In the late case of Holmes v. Goldsmith, 147 U. S. 150, 13 Sup.
CHASE V. SHELDON ROLLER-ltULLS CO.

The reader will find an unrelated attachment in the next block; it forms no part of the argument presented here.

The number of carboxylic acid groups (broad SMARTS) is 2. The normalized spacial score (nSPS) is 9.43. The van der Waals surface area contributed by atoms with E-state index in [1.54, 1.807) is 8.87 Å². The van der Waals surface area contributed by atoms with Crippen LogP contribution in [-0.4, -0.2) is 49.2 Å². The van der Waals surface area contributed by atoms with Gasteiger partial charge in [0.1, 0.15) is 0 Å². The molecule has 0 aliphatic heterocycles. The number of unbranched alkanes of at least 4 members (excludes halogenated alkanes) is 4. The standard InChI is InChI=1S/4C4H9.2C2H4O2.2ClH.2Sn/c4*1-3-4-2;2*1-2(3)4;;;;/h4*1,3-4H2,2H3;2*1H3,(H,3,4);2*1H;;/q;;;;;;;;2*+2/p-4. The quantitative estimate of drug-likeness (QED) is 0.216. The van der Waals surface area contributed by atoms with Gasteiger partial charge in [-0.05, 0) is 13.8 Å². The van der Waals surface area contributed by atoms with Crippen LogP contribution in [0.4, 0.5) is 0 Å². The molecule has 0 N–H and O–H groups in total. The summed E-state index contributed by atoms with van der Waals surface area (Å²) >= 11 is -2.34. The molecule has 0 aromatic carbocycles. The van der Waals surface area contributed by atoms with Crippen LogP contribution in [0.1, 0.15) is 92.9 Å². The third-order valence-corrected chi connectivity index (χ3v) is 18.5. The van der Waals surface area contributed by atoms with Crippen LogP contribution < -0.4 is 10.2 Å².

In the case at bar the matter in controversy exceeds $2,000, but is composed of a note originally payable to order of plaintiffs, and two notes originally pa;yable to order of the Millford & Northway Manufacturing Company, but now assigned to, and owned by, the plaintiffs; and the contention of the defendant is that, as the amount of the two notes payable to the manufacturing company is less than $2,000, that company could not have maintained a suit thereon, and therefore the plaintiffs cannot, under the provisions of the second restriction found in the act of 1888. Literally construed, the langunge of the statute would seem to deny the jurisdiction, under such circumstances; but under the rule of construction laid down by the supreme court in Holmes v. Goldsmith, supra, and the cases therein cited, the true meaning of the restriction is to be sought by an interpretation of the purpose to be effected, and the evil to be remedied. It will be observed that the restriction as to amount, and that as to suits by assignees, are wholly separate and distinct parts of the statute. Either one might bp repealed without in any way affecting the language used in the other. A change in, or the total abrogation of, the clause regarding the amount in controversy, would leave the clause in regard to suits by assignees wholly unaffected, and the repeal of the latter dause would leave the former in full force. There is not any connection between the clauses, either in the language used therein, nor in the positions they occupy in the statute, nor by reason of the subject-matter. Both in form and substance the two clauses are wholly separate and independent. 'J'he purpose to be effected, and the evil to be remedied, by the one clause, has no connection with, or relation to, the purpose of the other clause. The restriction in regard to suits upon assigned choses in action is intended to prevent the creation of jurisdiction by the transfer of claims held by a citizen of the same state with the debtor to a citizen of another state. The general rule being that the jurisdiction depends upon the adverse citizenship of the parties plaintiff and defendant, it would be an easy matter to create jurisdiction in regard to claims originating between citizens of the same state by the transfer of the chose in action to one who was a citizen of a state other than that wherein the party to be sued resided, unless some restriction was placed upon the right to take jurisdiction over assigned claims. Hence, in the judiciary act of 1789, and in all subsequent acts, a clause limiting the jurisdiction in this particular is to be found. It never was the purpose, however, of these clauses, to define or limit the amount necessary to be involved in order that the controversy might be within the jurisdiction of the federal courts. That subject was dealt with in another, separate and distinct, part of the statute. The purpose of the clause in regard to assigned choses in action was to prevent the creation of jurisdiction by the mere device of transferring the claim to one who was a citizen of a state other than that of the debtor. This clause has no application to the transfer of choses in action originating between citizens of different states, and never owned by citizens of the same state. It does not restrict the jurisdiction over